Last summer, I posted an item about "Wark's Modern Educator," an encyclopedic book from the early 19th century. I bought a copy at a dirt cheap price, because it was missing pages. I happened to mention that I'd love to find a complete volume. On the post, I added the book title as a label.
Well, fast forward to a few weeks ago when an e-mail arrived from a bookseller in Princeton, N.J., telling me that she had been searching the web for info about Wark's, and came across my blog post. She had a complete one. We messaged back and forth.
In between the e-mails, she took a look at my web site. Her next e-mail asked if I wanted something else: her great grandfather Paul Phillips' scrapbook from 1890. It was little more than a pile of crumbling pages inside its worn covers, and she didn't know what to do with it ... 'til she saw my work.
A few days later, the Wark's and scrapbook arrived. As nice as the Wark's is, it's the scrapbook that is the stunner. It's filled with colorful scraps and trade cards. Some are scraps I'd never seen, such as sets with fairy tale characters and a series of morality tales. Many are huge, filling entire pages. In fact, the flowers are the perfect size for a commission I just got to create a large-scale collage for a Cincinnati restaurant. Today, I'll remove the scraps from the pages, which can be done by soaking them. Trust me, it works, and doesn't damage the scraps (a trick learned from a veteran bookseller/paper collector).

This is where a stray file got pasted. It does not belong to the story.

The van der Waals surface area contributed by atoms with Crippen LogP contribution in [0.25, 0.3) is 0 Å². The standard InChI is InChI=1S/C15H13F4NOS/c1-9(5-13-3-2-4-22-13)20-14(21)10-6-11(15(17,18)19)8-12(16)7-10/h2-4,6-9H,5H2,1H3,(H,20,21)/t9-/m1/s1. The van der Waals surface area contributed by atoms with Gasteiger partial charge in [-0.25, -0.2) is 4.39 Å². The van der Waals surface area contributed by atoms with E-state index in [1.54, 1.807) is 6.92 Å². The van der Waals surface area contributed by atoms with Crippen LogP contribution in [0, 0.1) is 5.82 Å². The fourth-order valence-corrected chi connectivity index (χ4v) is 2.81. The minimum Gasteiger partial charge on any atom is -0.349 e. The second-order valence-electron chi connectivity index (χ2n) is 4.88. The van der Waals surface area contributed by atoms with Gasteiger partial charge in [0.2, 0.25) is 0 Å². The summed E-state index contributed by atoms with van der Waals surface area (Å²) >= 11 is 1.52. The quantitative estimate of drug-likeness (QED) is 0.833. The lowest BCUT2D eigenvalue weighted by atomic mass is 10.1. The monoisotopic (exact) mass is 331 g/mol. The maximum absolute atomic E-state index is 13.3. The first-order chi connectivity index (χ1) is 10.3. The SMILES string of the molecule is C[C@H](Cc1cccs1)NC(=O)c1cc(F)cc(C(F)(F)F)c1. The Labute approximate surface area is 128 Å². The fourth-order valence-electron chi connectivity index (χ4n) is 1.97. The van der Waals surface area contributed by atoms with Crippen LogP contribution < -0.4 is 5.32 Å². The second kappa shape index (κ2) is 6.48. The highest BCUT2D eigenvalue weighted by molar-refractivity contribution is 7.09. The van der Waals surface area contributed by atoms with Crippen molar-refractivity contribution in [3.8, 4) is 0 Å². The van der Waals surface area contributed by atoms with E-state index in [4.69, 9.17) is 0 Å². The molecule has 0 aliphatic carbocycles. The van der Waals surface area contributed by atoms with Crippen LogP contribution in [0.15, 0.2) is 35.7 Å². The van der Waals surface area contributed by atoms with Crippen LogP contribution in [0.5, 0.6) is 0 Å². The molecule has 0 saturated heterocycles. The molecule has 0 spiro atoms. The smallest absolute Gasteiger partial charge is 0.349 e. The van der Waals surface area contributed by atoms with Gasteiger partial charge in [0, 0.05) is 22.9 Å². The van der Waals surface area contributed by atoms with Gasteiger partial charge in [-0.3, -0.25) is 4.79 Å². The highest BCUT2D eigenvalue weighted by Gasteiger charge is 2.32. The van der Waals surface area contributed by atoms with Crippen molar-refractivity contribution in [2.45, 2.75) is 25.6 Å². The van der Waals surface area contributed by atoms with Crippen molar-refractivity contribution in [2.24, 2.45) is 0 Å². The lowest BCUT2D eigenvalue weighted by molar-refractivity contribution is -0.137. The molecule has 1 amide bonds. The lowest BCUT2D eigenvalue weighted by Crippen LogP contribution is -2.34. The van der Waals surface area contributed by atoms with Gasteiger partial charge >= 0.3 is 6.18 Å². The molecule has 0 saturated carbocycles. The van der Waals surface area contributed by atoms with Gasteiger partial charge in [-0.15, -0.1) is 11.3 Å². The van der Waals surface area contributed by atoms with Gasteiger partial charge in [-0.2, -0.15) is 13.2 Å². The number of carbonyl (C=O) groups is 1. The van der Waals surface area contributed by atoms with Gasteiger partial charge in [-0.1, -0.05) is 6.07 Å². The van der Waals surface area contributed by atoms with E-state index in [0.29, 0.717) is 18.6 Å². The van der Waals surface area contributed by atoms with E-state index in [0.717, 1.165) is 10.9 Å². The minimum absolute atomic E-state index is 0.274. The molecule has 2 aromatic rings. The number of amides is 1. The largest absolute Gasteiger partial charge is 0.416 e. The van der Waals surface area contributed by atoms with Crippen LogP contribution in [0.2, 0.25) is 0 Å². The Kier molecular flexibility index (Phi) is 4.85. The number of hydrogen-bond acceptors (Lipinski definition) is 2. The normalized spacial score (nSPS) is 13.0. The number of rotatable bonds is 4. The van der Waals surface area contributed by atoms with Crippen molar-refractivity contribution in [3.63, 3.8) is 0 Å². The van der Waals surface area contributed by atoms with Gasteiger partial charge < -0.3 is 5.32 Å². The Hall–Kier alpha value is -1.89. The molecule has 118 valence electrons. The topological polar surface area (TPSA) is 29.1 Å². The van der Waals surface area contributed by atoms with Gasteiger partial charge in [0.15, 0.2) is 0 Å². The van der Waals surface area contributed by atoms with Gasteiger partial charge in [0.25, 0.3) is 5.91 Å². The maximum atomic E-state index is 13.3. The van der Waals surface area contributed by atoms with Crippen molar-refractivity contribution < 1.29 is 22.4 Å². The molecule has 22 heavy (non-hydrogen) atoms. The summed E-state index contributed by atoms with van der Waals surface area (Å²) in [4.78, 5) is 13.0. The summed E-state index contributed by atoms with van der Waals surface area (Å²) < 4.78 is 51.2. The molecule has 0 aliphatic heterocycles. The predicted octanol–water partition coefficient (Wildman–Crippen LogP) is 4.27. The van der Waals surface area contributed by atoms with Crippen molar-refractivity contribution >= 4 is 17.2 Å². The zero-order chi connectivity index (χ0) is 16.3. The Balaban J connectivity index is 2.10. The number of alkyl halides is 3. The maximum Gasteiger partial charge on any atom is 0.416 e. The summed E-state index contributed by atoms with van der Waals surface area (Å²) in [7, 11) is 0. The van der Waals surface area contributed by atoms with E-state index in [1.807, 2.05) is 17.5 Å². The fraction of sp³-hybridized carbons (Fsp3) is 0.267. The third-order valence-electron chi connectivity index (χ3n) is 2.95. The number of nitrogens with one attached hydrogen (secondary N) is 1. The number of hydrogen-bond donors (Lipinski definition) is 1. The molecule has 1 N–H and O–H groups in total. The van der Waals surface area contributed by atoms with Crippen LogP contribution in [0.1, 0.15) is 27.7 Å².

Of course, I had to scan some pages to share with you ... no doubt my friend Shirley Tenhover will be oooohing and ahhhhhing when she sees these ...